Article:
Heated coffins and orange palms

Ali Chiavetta
Features Writer

As the weather is getting warmer, the winter coats are coming off and the shorts are coming out. Wearing lighter clothing inevitably means showing more skin, which sometimes causes issues for people with fair complexions. During the winter, people in the northeast naturally become paler, strictly due to the lack of exposure to the sun. For some people, this is a non-issue, but for others, being tan is a way they find self-worth.

Artificial tanning is a common trend among high school and college age females. Though it is not unheard of for males to go tanning, it is a predominantly female concern. Even with discount cards, girls can end up spending hundreds of dollars on fake tans each month.

For many women, tanning is a way to boost their confidence. Often times, tanner skin makes the person look slimmer, and gives the appearance of whiter eyes and teeth. This vanity, however, comes at a very dangerous price.

According to SkinCancer.org, any form of tanning is extremely harmful to your skin. If you have a tan, you have sustained skin cell damage. The cumulative damage caused by the ultraviolet (UV) radiation that tans your skin can lead to premature skin aging as well as skin cancer.

Sophomore Alanna Clark makes a point that is humorous, but congruent with the thoughts of other girls. “Though I sometimes wish my skin was darker during the wintry, pasty season, I realize that when I’m old and ugly, I’m going to need tighter skin! That’s why I don’t tan now, while I’m still young and have good skin!”

If you have a tan, you have sustained skin cell damage. Tanning can also lead to premature skin aging.
If you have a tan, you have sustained skin cell damage. Tanning can also lead to premature skin aging.

Often times, tanning salons do not quit selling after you purchase the tanning time. They attempt to get customers to purchase additional lotions and creams that are meant to extend the life of your tan. Freshman Erica Gramm comments on her experiences. “I think [those creams] are bogus and just a moneymaking scheme. They might work, but for the short amount of time that I went, they didn’t work for me.”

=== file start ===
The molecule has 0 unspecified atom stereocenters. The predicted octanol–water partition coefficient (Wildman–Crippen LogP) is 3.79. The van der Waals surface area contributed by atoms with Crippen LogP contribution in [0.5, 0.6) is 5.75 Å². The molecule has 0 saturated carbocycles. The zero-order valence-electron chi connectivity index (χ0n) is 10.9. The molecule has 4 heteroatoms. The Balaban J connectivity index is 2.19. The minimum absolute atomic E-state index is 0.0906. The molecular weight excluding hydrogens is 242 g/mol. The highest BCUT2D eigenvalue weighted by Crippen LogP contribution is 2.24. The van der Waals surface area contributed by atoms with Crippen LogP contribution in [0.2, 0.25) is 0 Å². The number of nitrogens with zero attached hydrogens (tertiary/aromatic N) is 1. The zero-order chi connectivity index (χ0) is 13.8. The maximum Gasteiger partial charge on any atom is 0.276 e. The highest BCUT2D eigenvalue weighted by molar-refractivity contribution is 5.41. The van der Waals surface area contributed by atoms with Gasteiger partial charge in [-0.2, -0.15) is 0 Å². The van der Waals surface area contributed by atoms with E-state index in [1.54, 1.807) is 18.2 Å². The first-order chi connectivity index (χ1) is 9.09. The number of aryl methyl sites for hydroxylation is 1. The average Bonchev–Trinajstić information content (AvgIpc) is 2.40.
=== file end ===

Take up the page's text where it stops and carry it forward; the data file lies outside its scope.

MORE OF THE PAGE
A safer alternative to tanning in beds is the spray tan. This process involves a person standing in a booth, where they are sprayed on either side of their body with skin dye. This style of tanning does not involve any UV radiation but can stain clothing, have unwanted odors, and look unnatural. “Spray tans are a waste of money because they don’t last long and they aren’t natural,” says Gramm. “To get a ‘natural-looking tan’ isn’t safe; it’s better to just go outside to get tan, but wear sunscreen!”

Senior Nicole Sokira is not in favor of tanning, believing it looks too artificial on skin. “I don’t understand why everyone wants to be tan, and I don’t understand why girls think it’s appropriate to go into heated coffins and burn their skin,” says Sokira. “Girls keep wanting to get darker and darker skin tones, and it gets to a point where it doesn’t look natural at all.”

Though tanning is often seen as an issue that women deal with, men are aware of it as well. “Personally, I feel as though it is dumb to artificially tan your skin when you could use the natural effects of the sun,” says Sophomore Ricky Asplen. “People are impatient, and don’t feel like sitting outside for hours to get a natural tan. They are looking for instant gratification, because they aren’t willing to put the time and dedication into tanning their skin the natural way.”

Tanning is a popular pastime of both male and female young adults, though it can have lasting negative effects on the skin. Anytime you are in the sun, be sure to protect your skin with SPF. Next time, think before you tan!